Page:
1. Pilgrim’s Progress by John Bunyan, 1678
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John Bunyan was a Christian minister. During his life, Anglican England oppressed anyone who was not in accordance with their church policies. John Bunyan, a dissenter, believed that submission to God and his morals was more significant than compliance with man’s rules. As a consequence of his convictions, he was jailed for more than a decade.
The spiritual journey of Bunyan inspired many profound revelations about faith and fellowship which led to the creation of the Pilgrim’s Progress.
Summary and Significance of Pilgrim's Progress
Pilgrim’s Progress is a symbolic story of spiritual importance and meaning. Rather than ignore this purpose, Bunyan thoughtfully describes the meaning of the book’s metaphorical events.
The story revolves around a man named Christian. His dilemma is the huge burden on his back (symbolically, the weight of sin). Bunyan reads in a book that he should leave his city, The City of Destruction, and seek another, the Celestial City. Christian begins a perilous journey to seek relief from his suffering and to find the Celestial City.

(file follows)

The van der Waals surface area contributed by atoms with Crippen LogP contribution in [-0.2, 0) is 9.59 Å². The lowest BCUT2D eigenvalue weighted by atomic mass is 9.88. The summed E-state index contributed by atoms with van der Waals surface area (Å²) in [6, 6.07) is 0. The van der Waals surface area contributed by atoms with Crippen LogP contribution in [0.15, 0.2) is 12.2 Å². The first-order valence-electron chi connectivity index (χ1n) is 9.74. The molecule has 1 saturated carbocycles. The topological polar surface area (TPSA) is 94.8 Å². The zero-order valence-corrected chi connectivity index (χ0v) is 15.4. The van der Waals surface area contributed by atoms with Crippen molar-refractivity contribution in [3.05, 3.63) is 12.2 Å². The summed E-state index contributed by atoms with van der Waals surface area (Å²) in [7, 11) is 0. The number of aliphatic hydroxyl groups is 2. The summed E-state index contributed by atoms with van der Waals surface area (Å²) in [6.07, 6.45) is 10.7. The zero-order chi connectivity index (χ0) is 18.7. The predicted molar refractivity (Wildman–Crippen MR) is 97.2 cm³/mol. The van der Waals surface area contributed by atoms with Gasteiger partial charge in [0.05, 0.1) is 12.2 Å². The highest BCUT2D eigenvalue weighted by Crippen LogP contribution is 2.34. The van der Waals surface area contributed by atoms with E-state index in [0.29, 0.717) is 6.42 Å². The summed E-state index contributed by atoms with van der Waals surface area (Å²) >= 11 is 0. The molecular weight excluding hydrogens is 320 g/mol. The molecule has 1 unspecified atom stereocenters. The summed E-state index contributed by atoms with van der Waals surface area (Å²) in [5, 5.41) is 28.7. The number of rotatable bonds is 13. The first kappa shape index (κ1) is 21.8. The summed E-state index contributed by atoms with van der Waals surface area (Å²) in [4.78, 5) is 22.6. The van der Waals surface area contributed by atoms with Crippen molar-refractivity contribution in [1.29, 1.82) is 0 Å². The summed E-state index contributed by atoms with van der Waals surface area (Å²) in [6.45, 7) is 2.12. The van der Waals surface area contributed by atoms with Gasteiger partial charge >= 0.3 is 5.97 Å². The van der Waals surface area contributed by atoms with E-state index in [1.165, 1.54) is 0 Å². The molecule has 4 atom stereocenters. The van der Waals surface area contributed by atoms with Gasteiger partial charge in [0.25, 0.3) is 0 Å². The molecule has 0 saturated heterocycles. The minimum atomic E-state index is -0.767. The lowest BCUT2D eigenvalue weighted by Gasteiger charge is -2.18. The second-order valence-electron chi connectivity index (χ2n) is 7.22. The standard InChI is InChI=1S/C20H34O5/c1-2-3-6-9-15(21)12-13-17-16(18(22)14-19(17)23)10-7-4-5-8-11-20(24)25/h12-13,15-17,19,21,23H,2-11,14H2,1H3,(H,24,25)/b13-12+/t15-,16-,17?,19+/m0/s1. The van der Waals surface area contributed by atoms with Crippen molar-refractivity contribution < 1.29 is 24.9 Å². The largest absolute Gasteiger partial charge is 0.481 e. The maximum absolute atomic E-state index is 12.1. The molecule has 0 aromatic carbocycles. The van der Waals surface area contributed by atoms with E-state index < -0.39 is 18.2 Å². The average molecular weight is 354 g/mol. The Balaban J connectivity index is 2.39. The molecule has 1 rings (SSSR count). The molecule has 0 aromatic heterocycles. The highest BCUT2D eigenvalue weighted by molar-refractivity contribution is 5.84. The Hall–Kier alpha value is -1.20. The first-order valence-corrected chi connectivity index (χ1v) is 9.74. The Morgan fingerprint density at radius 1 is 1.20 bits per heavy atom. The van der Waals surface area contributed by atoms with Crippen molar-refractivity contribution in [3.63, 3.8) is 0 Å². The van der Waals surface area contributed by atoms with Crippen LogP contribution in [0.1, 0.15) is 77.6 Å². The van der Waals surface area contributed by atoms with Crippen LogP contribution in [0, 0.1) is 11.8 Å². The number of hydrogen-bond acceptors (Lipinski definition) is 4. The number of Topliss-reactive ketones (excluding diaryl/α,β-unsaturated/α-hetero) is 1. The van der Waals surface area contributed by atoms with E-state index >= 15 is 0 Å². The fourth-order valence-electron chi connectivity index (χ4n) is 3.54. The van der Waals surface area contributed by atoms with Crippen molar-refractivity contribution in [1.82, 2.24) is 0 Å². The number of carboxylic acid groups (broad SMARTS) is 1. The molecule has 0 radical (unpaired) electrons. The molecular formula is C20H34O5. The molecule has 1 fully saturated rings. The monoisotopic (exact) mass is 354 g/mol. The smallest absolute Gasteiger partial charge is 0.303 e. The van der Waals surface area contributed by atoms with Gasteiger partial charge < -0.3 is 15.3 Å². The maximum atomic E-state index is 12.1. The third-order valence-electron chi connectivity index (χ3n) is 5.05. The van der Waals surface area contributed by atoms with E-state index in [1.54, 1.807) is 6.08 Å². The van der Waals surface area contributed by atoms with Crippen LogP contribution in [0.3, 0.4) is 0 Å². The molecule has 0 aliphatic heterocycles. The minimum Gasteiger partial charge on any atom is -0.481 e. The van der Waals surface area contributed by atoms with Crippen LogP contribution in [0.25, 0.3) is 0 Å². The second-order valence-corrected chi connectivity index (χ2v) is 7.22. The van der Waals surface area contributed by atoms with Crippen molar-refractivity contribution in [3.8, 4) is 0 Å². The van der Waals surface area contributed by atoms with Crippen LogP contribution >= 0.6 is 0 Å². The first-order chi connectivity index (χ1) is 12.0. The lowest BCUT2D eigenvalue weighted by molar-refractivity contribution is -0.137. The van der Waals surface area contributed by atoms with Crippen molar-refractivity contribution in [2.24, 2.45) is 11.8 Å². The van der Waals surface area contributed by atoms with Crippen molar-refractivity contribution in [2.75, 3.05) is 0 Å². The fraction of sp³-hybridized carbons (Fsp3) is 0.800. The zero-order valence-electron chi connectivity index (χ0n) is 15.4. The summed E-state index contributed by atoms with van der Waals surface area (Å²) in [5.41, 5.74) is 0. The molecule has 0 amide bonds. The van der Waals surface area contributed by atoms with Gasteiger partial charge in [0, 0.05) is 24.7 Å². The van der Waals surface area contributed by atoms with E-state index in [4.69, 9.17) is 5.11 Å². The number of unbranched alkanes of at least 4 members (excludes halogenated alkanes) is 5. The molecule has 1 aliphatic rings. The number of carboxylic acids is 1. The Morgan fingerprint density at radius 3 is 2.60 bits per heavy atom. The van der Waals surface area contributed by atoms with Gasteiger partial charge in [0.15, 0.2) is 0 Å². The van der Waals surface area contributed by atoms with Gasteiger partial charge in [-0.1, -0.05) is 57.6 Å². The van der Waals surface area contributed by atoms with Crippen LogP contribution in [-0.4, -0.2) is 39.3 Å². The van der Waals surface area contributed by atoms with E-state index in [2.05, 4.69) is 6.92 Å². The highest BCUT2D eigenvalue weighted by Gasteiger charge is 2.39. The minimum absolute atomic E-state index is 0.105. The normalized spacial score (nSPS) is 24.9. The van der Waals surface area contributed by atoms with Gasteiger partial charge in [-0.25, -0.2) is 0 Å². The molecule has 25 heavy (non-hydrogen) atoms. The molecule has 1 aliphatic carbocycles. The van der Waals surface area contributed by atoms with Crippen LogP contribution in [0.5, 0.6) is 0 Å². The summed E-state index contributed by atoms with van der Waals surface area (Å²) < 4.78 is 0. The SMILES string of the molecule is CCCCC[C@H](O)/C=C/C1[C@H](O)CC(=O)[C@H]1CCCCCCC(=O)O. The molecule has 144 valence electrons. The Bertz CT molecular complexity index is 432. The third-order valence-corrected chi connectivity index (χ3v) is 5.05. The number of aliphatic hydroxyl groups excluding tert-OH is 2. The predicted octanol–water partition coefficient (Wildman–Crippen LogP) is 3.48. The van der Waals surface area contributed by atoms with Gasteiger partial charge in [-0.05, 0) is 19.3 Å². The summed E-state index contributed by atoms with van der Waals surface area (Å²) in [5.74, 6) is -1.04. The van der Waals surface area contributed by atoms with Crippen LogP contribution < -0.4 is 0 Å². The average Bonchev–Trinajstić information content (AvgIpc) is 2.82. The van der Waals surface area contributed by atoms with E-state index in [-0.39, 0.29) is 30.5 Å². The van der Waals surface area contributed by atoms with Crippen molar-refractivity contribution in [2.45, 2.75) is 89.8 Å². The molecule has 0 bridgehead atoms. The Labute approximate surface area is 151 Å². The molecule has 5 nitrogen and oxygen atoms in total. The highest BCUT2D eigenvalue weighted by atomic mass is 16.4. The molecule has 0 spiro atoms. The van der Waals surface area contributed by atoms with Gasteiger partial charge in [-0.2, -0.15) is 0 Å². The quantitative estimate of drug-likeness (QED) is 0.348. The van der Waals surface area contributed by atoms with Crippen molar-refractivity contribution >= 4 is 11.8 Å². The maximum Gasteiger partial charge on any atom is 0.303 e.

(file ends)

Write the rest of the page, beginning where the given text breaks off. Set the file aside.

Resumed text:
Pilgrim’s Progress is considered one of the greatest works of religious English literature. C.S. Lewis even wrote a notable sequel and English preacher C.H. Spurgeon read the book more than 100 times. Pilgrim’s Progress has been translated into more than 200 languages and read by millions of Christians over the last four centuries.
Also Read: 6 Powerful Lessons from The Pilgrim's Progress from iBelieve.com.